Alejandro G. Iñárritu is on the final day of his whirlwind festival experience, wrapping up a few interviews at Telluride before escaping for a much needed family vacation. He started out this journey with a stop at the Venice Film Festival, where his latest work, Bardo (or False Chronicle of a Handful of Truths), premiered, before arriving in Colorado. Here, he’s attended more screenings of the film, done a Q&A with Barry Jenkins and attended a soiree Saturday night for the film that morphed into a dance party with much of his cast.

“Opening a film is a combination of excitement and vertigo at the same time,” he tells Vanity Fair on Sunday morning. “Always, you feel that vulnerability.”

But for Iñárritu, Bardo is something new. Like with The Revenant or Birdman, the film is technically astounding, full of big swings and bold moments. But unlike his previous work, Bardo is much more personal. Mining from his own memories and dreams, Iñárritu explores a myriad of issues he’s been grappling with in his own life, from identity as an immigrant to grief and mortality.

The story centers on a Mexican journalist-turned-documentarian (Daniel Giménez Cacho) who, after some success, moved his family to the U.S. But he’s grappling with his own identity as he discovers neither place makes him feel like he belongs.

Likewise, Iñárritu left Mexico and moved to Los Angeles with his family when he was 37 years old. Now almost 60, the filmmaker is seeing how his own two children are shaping their identities, growing up in a country that’s not their homeland. There are plenty of other points of inspiration taken from Iñárritu’s own life and loss, but he uses them mostly as a jumping off point for a film that’s full of absurdist and surreal moments. We dove into how this film came about, what he thinks about the initial reviews and when — or if — he’ll make another movie.

You’ve mentioned you started working on Bardo five years ago. But it’s full of so many big ideas. What was the first spark of an idea for this?

My kids grow and obviously things got more complicated because it’s like a branch in a tree that when it starts growing, the branch needs the roots, but the roots are far away. So I think that feeling of displacement started filling my soul, and it was an attempt to recoup my memories, which is impossible to grasp them because they are just memories. So in a way, recoup them by reinterpretating them. It’s not about me; I think I just use some of my experience and feelings to do something very, very particular and very honest. Even fiction demands you to be very honest.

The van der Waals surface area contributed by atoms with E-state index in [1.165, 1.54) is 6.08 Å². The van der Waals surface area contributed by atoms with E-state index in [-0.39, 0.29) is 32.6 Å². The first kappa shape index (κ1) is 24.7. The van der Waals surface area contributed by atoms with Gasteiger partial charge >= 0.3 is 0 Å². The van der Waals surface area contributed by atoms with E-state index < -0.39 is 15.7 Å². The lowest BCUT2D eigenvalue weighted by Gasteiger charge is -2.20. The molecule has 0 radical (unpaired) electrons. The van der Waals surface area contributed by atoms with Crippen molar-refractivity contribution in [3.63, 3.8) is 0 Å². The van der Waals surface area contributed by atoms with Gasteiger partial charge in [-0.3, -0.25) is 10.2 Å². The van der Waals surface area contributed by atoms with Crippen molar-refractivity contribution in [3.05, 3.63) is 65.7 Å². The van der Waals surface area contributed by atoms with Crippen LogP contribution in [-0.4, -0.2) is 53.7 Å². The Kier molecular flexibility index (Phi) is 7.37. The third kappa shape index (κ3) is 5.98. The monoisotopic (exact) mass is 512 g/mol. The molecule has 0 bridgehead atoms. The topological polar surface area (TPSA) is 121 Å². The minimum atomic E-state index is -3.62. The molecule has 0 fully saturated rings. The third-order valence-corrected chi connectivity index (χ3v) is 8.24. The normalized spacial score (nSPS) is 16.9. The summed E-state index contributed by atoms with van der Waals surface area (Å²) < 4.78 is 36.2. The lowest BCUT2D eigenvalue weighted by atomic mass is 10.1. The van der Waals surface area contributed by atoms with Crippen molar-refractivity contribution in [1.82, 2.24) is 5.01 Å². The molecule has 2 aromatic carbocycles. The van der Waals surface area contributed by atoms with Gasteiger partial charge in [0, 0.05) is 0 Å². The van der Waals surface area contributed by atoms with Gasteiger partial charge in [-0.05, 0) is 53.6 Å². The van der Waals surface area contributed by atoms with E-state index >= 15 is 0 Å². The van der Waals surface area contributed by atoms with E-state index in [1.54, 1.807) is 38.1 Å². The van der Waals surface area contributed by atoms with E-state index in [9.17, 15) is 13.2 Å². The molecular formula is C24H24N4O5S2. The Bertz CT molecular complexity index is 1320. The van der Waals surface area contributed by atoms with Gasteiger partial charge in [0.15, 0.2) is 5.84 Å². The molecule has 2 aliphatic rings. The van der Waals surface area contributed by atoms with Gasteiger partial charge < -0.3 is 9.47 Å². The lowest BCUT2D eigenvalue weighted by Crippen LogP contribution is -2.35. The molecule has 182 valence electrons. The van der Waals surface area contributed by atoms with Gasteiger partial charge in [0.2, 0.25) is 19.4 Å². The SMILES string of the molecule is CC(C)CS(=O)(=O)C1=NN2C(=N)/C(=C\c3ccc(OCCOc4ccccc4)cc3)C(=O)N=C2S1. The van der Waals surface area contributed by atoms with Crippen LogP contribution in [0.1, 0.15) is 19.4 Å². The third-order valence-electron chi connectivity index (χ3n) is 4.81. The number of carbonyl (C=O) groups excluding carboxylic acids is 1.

Exploring that issue of identity when you are no longer living in your own country, but also don’t feel completely welcomed in your new one, is something millions of people who’ve immigrated will understand.

I did it the best way I could, the most honest way, with humor and no bitterness. It’s almost like two lives: the one before and the one that you have, and everything becomes very elusive, like a dream. And that’s why I wanted to give the quality to the film that it’s almost like a dream, you know?

You mention that this is fiction, but there are plenty of parallels, including the family unit being the same as your own. Did you have conversations with your wife and children about how much of their own lives would appear in this movie?

They knew. I always keep them aware that this was absolutely a fiction thing, but at the same time, as an artist, I think you need to use your sources of understanding. There were several things that we talked about as a family, and I was always very, very open and very respectful of their point of view. But no matter what, obviously it takes courage because it’s vulnerable. And the misunderstanding of people to feel that this is self-indulgent — No. It’s not about that. It’s really to expose and express emotional things that have to do with human feelings and circumstances that we share with millions of people. I think for me, the process for us was healing and cathartic.

You mention the vulnerability of this project. Does it being such a personal story change the way you take in reviews and feedback on it?

To be honest, I haven’t read one single review in completion. Obviously, the team has been giving me some notes, and I know that is has been misunderstood on many levels. I respect anybody’s opinion. I think everybody has a heart and everybody has a mind and they can make their own conclusions. As I understand it, one of the things that people said is that it is self-indulgent or narcissistic. I think I have the right as a writer and a filmmaker to have access to my emotional baggage. I think that’s the best source that I can bring to a film, and especially to this film.

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